More Than Just a Trade: Master Craftsmen of the Building Arts


Sal Doucette (Carpenter)

My mother and daddy, my grandfather, Peter Mercadel, everyone practically, was raised in the Seventh Ward. . . . [I learned] through my father and grandfather and my uncles. Everyone in the family was a carpenter. . . . When I was eight years old my grandfather used to take us on jobs to carry lumber or carry nails and things. It was something that took part of my life at a very young age. . . . When I was about eight years old, my grandfather, every weekend used to have about thirty carpenters out parked in front of the door. During those days you could have your house built within maybe three weekends just for gumbo and beer! The wife would cook the gumbo and the husband would have the beer on the job site and you had your house practically built for nothing. . . . The majority of the Seventh Ward was built in that manner.

I get personal satisfaction after seeing the finished product. In other words if it's something that is very tedious to do, I take a lot of pride in it. I just did [one] house and all of the wood had to be soaked in a swimming pool and then bent to certain dimensions and it's something that is an old trade that very few of the young people have right now. . . . Well right now you still have carpenters that are doing very bad work and expecting to get paid top dollar. One of the main things when you are teaching a youngster is that he takes a lot of pride in his work to make sure that he's not satisfied with just doing something halfway.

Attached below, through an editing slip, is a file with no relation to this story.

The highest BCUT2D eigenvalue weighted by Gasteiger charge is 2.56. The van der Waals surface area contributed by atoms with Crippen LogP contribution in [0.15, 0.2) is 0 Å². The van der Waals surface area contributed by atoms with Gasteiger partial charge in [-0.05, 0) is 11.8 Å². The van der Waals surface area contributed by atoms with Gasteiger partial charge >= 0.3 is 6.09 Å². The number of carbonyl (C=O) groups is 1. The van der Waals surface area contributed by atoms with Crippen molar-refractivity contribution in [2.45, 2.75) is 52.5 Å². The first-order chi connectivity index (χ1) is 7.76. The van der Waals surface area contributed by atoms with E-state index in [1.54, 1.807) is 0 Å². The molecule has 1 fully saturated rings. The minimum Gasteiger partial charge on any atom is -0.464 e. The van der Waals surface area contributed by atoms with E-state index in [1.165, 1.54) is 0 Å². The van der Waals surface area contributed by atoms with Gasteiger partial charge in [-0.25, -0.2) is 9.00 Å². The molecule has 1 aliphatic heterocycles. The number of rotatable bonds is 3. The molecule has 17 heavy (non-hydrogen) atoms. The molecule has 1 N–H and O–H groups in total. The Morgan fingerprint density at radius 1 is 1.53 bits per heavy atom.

When I was coming up I was working for like a dollar an hour. That's forty bucks a week. A lot of my work was like labor work. They didn't let you on the skill-saw or anything else like that. Right now . . . I have about four young guys working with me and I make sure that they learn every phase of the trade. All parts—skill saw, nail gun, no matter what it is—I make sure that safety's first, but I make sure that they know how to do it.

I graduated from St. Augustine [High School] in 1958, and during those days you had two years of shop drawing before you went into a shop. Now, St. Augustine doesn't have shop or anything like that. I learned quite a bit just by going to shop in mechanical drawing under Silas Kahn at St. Augustine.

Well, the young group doesn't take the pride in things that the older people did in doing the work. I have totally remodeled the security office at 701 Loyola. I did all the furniture in there. I'm hoping that with this new set-up, with the Holy Cross kids, I'm hoping to get St. Augustine's kids involved in this with Father Earl where you can teach someone to carry this trade on.

If you do a city job, like 2400 Canal Street, it's a deal where it's a non-recoverable grant. This is money given to homeowners. You go out there and remodel their home and things like that and they don't have to worry about paying this money back. I'm the treasurer of the Downtown Development Corporation/Holy Cross and we just received some up-front money from First Trust with Joe Cannizzaro. We're going to be remodeling and building new houses with soft second money, like twenty-thousand dollars of soft second money that you don't have to pay back. My little brother Sterling just remodeled one third of River Square and all the block of Dorgenois between Annette and St. Anthony.

Sal Doucette was interviewed as part of the New Orleans Building Arts Project. Laura Westbrook edited More than Just A Trade: Master Craftsmen of the Building Arts in 2004 for publication online.